Posted on | March 30, 2012 | 8 Comments
Cooking dried beans is not near as intimidating as it’s made out to be. Quite the contrary. While it does take time, hands on time is minimal.
Let’s begin. Start this in the evening. After dinner or shortly before bed works well. Pour a pound or 2 of dried beans into a 5-6 quart slow cooker. Add warm-hot water to a couple of inches from the top of your crock. Put a lid on it. Don’t add anything else to these. Making such a large batch, you don’t know what you’re going to put them in down the road, so worry about seasoning them later when you serve them.
The next morning, strain the water off your beans by pouring into a colander in your sink. Return your beans to the crock & add water, again, to a couple inches from the top of your crock. Before you go to bed, strain the water off again, return beans to the crock, add the same amount of water & set to low.
In the morning, turn off your slow cooker. Strain your beans & rinse with cold water. By rinsing with cold water, your beans will cool quickly & you can freeze them in batches. I typically do 2 cup portions, as this is what most recipes call for. Be sure to do some smaller batches as well (1/2 & 1 cup portions) for sneaky meals & recipes that call for more or less than the standard 2 cups.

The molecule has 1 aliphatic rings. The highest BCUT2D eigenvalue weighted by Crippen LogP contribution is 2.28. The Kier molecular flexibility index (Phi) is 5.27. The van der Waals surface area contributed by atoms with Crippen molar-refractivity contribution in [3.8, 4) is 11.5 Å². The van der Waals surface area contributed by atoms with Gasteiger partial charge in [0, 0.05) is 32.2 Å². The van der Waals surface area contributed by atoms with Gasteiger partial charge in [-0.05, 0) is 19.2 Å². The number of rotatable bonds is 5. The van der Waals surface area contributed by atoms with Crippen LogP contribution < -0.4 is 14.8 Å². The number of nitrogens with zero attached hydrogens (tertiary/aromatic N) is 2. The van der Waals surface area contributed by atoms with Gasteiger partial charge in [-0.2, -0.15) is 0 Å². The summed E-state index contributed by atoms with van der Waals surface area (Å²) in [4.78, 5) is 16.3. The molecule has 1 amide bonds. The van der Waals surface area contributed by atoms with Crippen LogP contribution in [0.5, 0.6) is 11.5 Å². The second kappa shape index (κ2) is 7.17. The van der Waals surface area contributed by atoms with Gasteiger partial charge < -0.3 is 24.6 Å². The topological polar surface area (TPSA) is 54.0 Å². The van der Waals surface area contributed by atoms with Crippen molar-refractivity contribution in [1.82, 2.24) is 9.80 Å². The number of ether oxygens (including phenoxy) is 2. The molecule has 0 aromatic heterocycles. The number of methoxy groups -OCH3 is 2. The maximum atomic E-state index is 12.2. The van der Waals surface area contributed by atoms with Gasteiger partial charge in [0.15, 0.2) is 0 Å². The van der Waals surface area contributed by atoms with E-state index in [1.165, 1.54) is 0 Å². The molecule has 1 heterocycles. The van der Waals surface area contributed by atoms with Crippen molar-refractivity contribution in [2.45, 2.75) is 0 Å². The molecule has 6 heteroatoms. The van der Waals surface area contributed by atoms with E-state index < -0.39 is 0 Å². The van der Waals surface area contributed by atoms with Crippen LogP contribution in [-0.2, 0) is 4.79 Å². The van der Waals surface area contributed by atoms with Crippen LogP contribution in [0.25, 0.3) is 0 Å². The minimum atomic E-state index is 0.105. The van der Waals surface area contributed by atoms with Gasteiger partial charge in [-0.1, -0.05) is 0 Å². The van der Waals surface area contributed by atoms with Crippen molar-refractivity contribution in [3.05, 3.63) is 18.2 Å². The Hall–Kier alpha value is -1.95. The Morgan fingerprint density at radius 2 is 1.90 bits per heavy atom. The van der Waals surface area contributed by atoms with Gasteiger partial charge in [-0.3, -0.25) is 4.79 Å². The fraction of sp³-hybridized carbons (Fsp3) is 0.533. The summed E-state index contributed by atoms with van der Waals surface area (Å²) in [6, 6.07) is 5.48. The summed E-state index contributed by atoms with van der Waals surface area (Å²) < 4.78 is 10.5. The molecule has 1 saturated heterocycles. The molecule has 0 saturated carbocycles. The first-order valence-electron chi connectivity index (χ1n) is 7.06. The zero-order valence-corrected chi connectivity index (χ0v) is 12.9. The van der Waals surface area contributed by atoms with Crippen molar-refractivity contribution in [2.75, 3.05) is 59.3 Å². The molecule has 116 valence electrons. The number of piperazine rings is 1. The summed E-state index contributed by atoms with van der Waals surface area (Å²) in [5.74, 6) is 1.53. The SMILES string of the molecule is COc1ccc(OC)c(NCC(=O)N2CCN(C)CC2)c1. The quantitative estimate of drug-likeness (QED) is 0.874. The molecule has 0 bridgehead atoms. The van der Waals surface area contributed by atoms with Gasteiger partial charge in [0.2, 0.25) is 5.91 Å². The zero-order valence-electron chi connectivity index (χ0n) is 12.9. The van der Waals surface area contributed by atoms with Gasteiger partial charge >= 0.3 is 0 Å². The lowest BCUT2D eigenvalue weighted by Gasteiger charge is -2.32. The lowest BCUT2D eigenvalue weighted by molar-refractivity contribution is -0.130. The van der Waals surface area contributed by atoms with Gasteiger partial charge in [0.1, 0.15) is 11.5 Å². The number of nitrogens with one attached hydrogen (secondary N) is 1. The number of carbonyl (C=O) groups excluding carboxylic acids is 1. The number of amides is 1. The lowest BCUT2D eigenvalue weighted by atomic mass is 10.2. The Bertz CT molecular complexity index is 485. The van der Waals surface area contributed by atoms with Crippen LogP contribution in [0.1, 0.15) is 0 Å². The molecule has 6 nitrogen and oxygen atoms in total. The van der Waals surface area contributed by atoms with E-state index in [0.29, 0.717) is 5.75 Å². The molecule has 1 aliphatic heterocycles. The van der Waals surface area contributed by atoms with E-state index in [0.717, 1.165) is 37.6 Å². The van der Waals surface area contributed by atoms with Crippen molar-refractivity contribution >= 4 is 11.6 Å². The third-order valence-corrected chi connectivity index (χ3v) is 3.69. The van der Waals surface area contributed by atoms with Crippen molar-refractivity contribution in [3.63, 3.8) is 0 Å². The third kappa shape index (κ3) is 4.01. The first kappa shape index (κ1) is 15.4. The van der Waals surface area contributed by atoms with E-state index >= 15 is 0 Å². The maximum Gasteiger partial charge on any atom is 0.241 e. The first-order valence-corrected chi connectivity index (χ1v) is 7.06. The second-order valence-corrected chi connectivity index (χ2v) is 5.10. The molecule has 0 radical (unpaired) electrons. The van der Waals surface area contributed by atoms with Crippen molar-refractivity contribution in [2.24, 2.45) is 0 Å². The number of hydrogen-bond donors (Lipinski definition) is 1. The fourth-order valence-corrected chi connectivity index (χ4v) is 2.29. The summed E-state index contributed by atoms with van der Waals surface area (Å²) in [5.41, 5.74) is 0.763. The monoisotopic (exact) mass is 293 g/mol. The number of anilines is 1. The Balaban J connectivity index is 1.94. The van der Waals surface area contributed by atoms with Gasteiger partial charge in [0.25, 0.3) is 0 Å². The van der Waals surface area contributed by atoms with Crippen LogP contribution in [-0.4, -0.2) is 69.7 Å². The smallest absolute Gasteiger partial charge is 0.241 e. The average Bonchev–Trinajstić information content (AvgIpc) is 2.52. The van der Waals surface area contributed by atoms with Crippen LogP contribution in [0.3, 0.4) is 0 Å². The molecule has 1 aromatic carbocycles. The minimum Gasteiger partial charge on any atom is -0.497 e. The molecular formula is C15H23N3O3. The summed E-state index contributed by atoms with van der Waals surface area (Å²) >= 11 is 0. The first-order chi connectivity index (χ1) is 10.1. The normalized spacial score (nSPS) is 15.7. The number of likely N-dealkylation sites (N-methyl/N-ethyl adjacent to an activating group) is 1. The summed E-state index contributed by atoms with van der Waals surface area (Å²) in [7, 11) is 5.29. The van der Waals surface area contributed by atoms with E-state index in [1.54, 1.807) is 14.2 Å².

That’s it! That wasn’t so hard, now was it?? Now all you have to do is thaw your needed beans for the dish you’re making. Or if you forget to pull your frozen kidney beans out & your chili is already going, you can throw your frozen chunk of beans straight into the pot & they’ll thaw & heat.
Here’s what I like to do, and this takes a few days.
Day 1 pm- start 2 batches soaking in 2 slow cookers. Soak as directed above.
Day 2 pm- start cooking both batches of beans, start soaking 2 more in large, covered casserole dishes.
Day 3 am- 1st batch goes to the freezer, 2nd batch goes into the now empty slow cookers for the last 12-ish hours of soaking.
Day 3 pm- Begin cooking beans overnight.
Day 4 am- 2nd batch of beans goes to the freezer.
My hands on time is still minimal, but by doing it this way, I can freeze 4 types of beans in just a few days, making it easier to grab what we need (red for chili, black for Mexican casseroles, pinto for refried, etc). This also makes the need to cook beans much less often.